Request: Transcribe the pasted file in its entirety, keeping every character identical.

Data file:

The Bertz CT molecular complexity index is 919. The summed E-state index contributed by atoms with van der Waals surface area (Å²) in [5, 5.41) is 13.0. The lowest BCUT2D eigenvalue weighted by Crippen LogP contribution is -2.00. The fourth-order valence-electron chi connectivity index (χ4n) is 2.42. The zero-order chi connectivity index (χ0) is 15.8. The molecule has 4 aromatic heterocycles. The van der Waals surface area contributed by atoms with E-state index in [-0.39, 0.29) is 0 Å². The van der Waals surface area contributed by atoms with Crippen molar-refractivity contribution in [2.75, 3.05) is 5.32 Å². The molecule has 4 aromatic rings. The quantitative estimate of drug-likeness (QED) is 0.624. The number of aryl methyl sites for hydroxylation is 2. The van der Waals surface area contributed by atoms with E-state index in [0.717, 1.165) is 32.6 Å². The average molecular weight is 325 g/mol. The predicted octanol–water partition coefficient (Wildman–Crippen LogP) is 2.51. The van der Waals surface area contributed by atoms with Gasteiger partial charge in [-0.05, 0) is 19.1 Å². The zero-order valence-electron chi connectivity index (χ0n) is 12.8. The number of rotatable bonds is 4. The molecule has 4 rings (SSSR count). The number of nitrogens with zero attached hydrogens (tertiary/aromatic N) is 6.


The Bertz CT molecular complexity index is 919. The summed E-state index contributed by atoms with van der Waals surface area (Å²) in [5, 5.41) is 13.0. The lowest BCUT2D eigenvalue weighted by Crippen LogP contribution is -2.00. The fourth-order valence-electron chi connectivity index (χ4n) is 2.42. The zero-order chi connectivity index (χ0) is 15.8. The molecule has 4 aromatic heterocycles. The van der Waals surface area contributed by atoms with E-state index in [-0.39, 0.29) is 0 Å². The van der Waals surface area contributed by atoms with Crippen molar-refractivity contribution in [2.75, 3.05) is 5.32 Å². The molecule has 4 aromatic rings. The quantitative estimate of drug-likeness (QED) is 0.624. The number of aryl methyl sites for hydroxylation is 2. The van der Waals surface area contributed by atoms with E-state index in [0.717, 1.165) is 32.6 Å². The average molecular weight is 325 g/mol. The predicted octanol–water partition coefficient (Wildman–Crippen LogP) is 2.51. The van der Waals surface area contributed by atoms with Gasteiger partial charge in [-0.05, 0) is 19.1 Å². The zero-order valence-electron chi connectivity index (χ0n) is 12.8. The number of rotatable bonds is 4. The molecule has 4 rings (SSSR count). The number of nitrogens with zero attached hydrogens (tertiary/aromatic N) is 6.